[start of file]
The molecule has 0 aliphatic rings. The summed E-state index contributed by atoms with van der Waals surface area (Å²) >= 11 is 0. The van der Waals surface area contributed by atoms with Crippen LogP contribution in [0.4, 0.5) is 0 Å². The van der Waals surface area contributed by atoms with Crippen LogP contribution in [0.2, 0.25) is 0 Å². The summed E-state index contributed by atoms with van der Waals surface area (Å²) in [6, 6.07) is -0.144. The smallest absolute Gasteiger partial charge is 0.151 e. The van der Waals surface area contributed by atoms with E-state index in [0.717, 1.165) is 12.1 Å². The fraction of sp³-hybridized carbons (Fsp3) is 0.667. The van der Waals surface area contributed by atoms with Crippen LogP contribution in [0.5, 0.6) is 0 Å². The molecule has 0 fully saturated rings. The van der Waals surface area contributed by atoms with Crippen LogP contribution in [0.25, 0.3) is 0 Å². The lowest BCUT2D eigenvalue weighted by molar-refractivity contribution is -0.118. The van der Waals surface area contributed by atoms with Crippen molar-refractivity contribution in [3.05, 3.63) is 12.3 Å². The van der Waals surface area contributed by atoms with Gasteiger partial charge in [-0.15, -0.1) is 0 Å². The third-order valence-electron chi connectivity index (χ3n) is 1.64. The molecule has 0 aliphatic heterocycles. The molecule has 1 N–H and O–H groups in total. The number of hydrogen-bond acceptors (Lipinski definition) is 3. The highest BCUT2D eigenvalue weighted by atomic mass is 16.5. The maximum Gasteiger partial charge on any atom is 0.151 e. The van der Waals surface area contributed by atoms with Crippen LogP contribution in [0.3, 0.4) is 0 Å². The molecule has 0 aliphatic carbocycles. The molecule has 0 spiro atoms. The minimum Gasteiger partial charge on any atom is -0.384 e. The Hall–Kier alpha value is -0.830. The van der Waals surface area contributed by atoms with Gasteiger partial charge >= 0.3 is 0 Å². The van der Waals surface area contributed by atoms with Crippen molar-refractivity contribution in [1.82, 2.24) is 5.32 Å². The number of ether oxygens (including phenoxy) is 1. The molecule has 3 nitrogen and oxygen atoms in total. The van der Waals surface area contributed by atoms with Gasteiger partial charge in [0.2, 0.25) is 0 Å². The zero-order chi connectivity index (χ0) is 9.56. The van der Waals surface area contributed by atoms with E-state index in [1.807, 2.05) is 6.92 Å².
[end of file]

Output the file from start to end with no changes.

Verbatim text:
The molecule has 0 aliphatic rings. The summed E-state index contributed by atoms with van der Waals surface area (Å²) >= 11 is 0. The van der Waals surface area contributed by atoms with Crippen LogP contribution in [0.4, 0.5) is 0 Å². The van der Waals surface area contributed by atoms with Crippen LogP contribution in [0.2, 0.25) is 0 Å². The summed E-state index contributed by atoms with van der Waals surface area (Å²) in [6, 6.07) is -0.144. The smallest absolute Gasteiger partial charge is 0.151 e. The van der Waals surface area contributed by atoms with E-state index in [0.717, 1.165) is 12.1 Å². The fraction of sp³-hybridized carbons (Fsp3) is 0.667. The van der Waals surface area contributed by atoms with Crippen LogP contribution in [0.5, 0.6) is 0 Å². The molecule has 0 fully saturated rings. The van der Waals surface area contributed by atoms with Crippen LogP contribution in [0.25, 0.3) is 0 Å². The lowest BCUT2D eigenvalue weighted by molar-refractivity contribution is -0.118. The van der Waals surface area contributed by atoms with Crippen molar-refractivity contribution in [3.05, 3.63) is 12.3 Å². The van der Waals surface area contributed by atoms with Gasteiger partial charge in [-0.15, -0.1) is 0 Å². The third-order valence-electron chi connectivity index (χ3n) is 1.64. The molecule has 0 aliphatic heterocycles. The molecule has 1 N–H and O–H groups in total. The number of hydrogen-bond acceptors (Lipinski definition) is 3. The highest BCUT2D eigenvalue weighted by atomic mass is 16.5. The maximum Gasteiger partial charge on any atom is 0.151 e. The van der Waals surface area contributed by atoms with Crippen LogP contribution in [0.3, 0.4) is 0 Å². The molecule has 0 aliphatic carbocycles. The molecule has 0 spiro atoms. The minimum Gasteiger partial charge on any atom is -0.384 e. The Hall–Kier alpha value is -0.830. The van der Waals surface area contributed by atoms with Gasteiger partial charge >= 0.3 is 0 Å². The van der Waals surface area contributed by atoms with Crippen molar-refractivity contribution in [1.82, 2.24) is 5.32 Å². The number of ether oxygens (including phenoxy) is 1. The molecule has 3 nitrogen and oxygen atoms in total. The van der Waals surface area contributed by atoms with Gasteiger partial charge in [0.2, 0.25) is 0 Å². The zero-order chi connectivity index (χ0) is 9.56. The van der Waals surface area contributed by atoms with E-state index in [1.807, 2.05) is 6.92 Å².